Activation-induced cytidine deaminase (AID), produced by the Aicda gene, is essential for the immunoglobulin gene (Ig) alterations that form immune memory. Using a Cre-mediated genetic system, we unexpectedly found CD4(+) T cells that had expressed Aicda (exAID cells) as well as B cells. ExAID cells increased with age, reaching up to 25% of the CD4(+) and B220(+) cell populations. ExAID B cells remained IgM(+), suggesting that class-switched memory B cells do not accumulate in the spleen. In T cells, AID was expressed in a subset that produced IFN-γ and IL-10 but little IL-4 or IL-17, and showed no evidence of genetic mutation. Interestingly, the endogenous Aicda expression in T cells was enhanced in the absence of B cells, indicating that the process is independent from the germinal center reaction. These results suggest that in addition to its roles in B cells, AID may have previously unappreciated roles in T-cell function or tumorigenesis.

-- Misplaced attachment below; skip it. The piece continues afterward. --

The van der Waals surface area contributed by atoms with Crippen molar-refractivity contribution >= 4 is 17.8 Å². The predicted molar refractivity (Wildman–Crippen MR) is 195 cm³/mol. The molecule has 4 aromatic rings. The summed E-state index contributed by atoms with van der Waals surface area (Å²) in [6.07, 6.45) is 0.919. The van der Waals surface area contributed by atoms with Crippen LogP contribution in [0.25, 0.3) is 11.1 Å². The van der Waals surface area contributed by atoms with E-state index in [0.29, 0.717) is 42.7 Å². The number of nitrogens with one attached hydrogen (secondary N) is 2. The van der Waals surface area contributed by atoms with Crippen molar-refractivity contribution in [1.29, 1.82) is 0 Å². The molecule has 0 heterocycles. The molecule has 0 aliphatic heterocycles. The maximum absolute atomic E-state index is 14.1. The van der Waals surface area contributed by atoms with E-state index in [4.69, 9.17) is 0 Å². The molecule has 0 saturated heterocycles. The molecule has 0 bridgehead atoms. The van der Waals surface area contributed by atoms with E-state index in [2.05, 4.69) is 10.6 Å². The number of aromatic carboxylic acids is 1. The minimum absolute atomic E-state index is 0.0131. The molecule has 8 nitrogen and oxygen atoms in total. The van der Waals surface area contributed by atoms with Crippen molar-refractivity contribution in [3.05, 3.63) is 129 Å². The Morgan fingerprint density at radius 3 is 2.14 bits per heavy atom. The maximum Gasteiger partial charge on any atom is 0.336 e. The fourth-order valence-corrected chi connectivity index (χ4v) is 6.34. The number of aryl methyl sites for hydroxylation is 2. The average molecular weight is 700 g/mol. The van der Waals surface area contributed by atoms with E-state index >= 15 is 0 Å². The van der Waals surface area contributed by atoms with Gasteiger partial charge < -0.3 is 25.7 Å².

© 2011 Qin et al.